Results 1 to 2 of 2

Math Help - volumes rotate about y = x

  1. #1
    Member
    Joined
    Dec 2008
    From
    Australia
    Posts
    161

    volumes rotate about y = x

    i don't know how to start this problem. Instead of rotating about a horizontal and vertical line, it requires you to rotate about the line y =x

    determine the volume bounded by the curve when y = x^4 and y =x between x = 0 and x = 1 are rotated about the line y =x

    Thanks
    Follow Math Help Forum on Facebook and Google+

  2. #2
    MHF Contributor

    Joined
    Apr 2005
    Posts
    15,792
    Thanks
    1532
    That's going to be a difficult problem but I think I would be inclined to rotate the coordinate system so as to make the line y= x correspond to the new y-axis. That is, we must rotate so that (x, y)= (0, 1) becomes (x', y')= \left(\frac{\sqrt{2}}{2}, \frac{\sqrt{2}}{2}\right) (because that lies on the line y= x and has distance 1 from the origin) and (x,y)= (1, 0) becomes \left(\frac{\sqrt{2}}{2}, -\frac{\sqrt{2}}{2}\right) (because that lies on y= -x, the line perpedicular to y= x, in the fourth quadrand and has distance 1 from the origin).

    Since a rotation is linear, we must have x= ax'+ by' and y= cx'+ dy'. Taking x= 0, y= 1, x'= \frac{\sqrt{2}}{2}, y'= \frac{\sqrt{2}}{2}, those become (i) 0= \frac{\sqrt{2}}{2}a+ \frac{\sqrt{2}}{2}b and (ii) 1= \frac{\sqrt{2}}{2}c+ \frac{\sqrt{2}}{2}d. Taking x= 1, y= 0, x'= \frac{\sqrt{2}}{2}, y'= -\frac{\sqrt{2}}{2}, those become (iii) 1= \frac{\sqrt{2}}{2}a- \frac{\sqrt{2}}{2}b and (iv) 0= -\frac{\sqrt{2}}{2}c+ \frac{\sqrt{2}}{2}d.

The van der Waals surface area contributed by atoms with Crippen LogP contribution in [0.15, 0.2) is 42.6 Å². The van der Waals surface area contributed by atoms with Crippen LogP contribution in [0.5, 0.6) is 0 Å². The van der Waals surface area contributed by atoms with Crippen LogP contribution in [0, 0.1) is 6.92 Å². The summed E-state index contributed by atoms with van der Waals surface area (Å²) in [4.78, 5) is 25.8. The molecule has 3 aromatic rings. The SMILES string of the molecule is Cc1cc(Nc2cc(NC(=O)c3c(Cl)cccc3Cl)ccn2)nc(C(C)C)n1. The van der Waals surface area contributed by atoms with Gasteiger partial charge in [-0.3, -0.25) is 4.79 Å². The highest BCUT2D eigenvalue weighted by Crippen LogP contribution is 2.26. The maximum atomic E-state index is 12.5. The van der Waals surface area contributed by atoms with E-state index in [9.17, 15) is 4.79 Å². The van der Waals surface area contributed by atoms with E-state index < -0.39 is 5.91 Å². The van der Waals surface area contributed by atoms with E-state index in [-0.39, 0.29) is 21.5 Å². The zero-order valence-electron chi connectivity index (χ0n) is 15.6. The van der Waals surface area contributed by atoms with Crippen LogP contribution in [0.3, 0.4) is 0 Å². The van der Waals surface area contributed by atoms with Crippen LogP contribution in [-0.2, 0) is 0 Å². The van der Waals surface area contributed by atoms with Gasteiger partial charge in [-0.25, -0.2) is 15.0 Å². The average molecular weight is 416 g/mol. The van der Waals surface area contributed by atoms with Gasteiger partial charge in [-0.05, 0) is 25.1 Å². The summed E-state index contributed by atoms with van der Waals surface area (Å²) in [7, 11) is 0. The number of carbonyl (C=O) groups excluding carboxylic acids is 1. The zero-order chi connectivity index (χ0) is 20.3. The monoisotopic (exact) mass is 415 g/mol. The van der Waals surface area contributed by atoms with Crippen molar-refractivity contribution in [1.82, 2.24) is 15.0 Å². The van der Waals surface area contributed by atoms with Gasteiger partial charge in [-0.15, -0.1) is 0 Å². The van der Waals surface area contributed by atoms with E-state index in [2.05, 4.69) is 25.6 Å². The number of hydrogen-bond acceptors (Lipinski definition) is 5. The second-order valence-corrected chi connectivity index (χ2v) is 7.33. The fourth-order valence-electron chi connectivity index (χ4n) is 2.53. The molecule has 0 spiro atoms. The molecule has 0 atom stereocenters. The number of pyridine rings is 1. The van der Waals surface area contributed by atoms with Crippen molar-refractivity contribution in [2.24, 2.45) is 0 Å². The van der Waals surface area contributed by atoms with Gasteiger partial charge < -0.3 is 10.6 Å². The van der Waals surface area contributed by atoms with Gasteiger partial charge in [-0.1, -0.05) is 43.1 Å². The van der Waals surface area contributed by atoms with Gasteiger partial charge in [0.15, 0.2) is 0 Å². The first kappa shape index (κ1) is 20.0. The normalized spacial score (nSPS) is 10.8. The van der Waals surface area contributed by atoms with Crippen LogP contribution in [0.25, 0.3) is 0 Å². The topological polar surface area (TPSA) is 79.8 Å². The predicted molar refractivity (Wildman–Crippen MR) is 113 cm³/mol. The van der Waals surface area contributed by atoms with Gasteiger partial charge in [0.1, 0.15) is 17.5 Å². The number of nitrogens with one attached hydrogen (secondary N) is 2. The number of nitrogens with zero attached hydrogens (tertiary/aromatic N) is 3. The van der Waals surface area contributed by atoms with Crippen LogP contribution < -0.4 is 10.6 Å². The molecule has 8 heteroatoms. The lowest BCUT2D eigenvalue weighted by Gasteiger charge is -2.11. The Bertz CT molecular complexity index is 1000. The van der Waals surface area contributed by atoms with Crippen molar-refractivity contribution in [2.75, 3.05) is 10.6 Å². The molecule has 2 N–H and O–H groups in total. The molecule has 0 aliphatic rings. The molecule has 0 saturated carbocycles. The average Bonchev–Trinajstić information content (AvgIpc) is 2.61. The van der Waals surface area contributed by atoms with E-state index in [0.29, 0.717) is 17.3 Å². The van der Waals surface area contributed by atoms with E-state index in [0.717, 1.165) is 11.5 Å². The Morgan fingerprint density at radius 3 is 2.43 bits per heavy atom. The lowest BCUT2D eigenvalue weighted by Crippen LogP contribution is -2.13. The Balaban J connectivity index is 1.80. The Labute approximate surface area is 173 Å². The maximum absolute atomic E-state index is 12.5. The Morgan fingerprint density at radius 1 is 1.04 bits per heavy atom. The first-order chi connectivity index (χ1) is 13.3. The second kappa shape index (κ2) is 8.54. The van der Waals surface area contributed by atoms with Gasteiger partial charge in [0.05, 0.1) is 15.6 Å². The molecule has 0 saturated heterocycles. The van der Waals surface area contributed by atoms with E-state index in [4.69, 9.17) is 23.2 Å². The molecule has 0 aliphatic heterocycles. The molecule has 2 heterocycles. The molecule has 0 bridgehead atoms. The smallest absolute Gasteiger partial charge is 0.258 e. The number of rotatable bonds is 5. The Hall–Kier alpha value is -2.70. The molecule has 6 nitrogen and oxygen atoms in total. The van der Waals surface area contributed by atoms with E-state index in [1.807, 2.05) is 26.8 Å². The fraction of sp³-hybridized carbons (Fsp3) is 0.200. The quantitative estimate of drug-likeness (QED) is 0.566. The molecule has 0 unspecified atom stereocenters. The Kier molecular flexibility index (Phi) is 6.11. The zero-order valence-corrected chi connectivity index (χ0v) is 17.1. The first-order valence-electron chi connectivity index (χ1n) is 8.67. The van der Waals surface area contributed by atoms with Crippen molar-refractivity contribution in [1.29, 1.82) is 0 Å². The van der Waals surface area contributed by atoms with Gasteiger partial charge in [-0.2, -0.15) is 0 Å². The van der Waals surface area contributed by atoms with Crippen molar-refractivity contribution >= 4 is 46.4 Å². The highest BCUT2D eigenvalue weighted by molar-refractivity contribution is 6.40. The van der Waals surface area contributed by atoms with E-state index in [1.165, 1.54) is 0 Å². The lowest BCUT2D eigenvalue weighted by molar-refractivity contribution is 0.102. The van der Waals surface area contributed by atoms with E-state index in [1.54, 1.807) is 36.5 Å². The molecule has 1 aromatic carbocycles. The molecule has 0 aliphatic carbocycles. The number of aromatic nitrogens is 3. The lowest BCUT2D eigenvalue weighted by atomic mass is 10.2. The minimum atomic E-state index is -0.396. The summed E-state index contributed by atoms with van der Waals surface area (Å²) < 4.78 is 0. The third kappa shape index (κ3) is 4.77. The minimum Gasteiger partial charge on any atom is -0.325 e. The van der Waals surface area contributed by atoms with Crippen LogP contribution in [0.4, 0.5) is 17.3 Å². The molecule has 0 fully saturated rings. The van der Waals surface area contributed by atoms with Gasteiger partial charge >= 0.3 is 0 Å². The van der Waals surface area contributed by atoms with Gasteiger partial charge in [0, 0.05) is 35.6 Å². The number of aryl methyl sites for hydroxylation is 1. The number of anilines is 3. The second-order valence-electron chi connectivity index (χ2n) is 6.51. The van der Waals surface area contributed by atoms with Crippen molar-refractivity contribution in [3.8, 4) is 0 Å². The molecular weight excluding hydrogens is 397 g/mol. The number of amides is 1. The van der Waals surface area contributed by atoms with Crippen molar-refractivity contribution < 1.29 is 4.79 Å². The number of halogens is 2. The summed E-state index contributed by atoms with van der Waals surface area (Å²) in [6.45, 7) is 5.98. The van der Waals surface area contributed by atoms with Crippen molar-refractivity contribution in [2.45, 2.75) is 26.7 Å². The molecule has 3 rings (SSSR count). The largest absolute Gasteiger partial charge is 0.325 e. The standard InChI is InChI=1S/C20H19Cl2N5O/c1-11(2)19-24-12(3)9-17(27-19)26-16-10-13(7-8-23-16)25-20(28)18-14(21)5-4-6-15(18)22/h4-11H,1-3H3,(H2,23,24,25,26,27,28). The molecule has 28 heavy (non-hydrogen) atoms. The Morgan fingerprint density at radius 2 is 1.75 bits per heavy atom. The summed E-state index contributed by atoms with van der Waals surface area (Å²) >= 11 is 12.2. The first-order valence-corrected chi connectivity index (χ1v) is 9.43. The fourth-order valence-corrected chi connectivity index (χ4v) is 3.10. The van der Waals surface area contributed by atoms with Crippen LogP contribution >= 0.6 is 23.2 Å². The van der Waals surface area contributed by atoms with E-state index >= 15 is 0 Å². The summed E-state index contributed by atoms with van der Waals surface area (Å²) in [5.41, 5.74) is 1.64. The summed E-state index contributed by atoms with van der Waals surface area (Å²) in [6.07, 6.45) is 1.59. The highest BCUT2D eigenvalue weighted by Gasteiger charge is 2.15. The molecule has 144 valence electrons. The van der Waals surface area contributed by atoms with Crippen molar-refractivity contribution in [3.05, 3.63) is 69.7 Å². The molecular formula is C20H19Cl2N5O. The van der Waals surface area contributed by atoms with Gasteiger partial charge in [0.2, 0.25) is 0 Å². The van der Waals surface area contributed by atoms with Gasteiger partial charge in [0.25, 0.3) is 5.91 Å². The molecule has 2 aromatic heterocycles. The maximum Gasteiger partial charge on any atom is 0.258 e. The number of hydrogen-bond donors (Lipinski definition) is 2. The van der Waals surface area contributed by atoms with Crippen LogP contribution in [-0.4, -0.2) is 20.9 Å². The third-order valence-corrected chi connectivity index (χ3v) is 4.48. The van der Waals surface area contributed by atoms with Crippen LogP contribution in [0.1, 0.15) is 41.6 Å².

Adding (i) and (iii) gives 1= \sqrt{2}a so a= \frac{\sqrt{2}}{2}. (i) is the same as b= -a so b= -\frac{\sqrt{2}}{2}.

    Adding (ii) and (iv) gives 1= \sqrt{2}d so d= \frac{\sqrt{2}}{2}. (iv) is the same as d= c so c= \frac{\sqrt{2}}{2}.

    That is, x= \frac{\sqrt{2}}{2}x'- \frac{\sqrt{2}}{2}y' and y= \frac{\sqrt{2}}{2}x+ \frac{\sqrt{2}}{2}y.

    Now, the region is bounded by y= x^4 and y= x itself. Obviously, y= x becomes just y'= 0. y= x^4 becomes \frac{\sqrt{2}}{2}x'+ \frac{\sqrt{2}}{2}y= (\frac{\sqrt{2}}{2}x'- \frac{\sqrt{2}}{2}y')^4.

    I will leave it to you to multiply that out. You are now rotating that around the x' axis from x'= 0 to \sqrt{2}.
    Follow Math Help Forum on Facebook and Google+

Similar Math Help Forum Discussions

  1. Rotate Vector
    Posted in the Trigonometry Forum
    Replies: 6
    Last Post: February 2nd 2011, 11:11 PM
  2. volumes rotate about y axis
    Posted in the Calculus Forum
    Replies: 1
    Last Post: April 27th 2010, 06:54 AM
  3. Replies: 6
    Last Post: February 11th 2010, 07:08 PM
  4. how to rotate a curve
    Posted in the Geometry Forum
    Replies: 4
    Last Post: January 27th 2010, 04:32 AM
  5. rotate conic
    Posted in the Pre-Calculus Forum
    Replies: 1
    Last Post: May 21st 2008, 11:01 AM

Search Tags


/mathhelpforum @mathhelpforum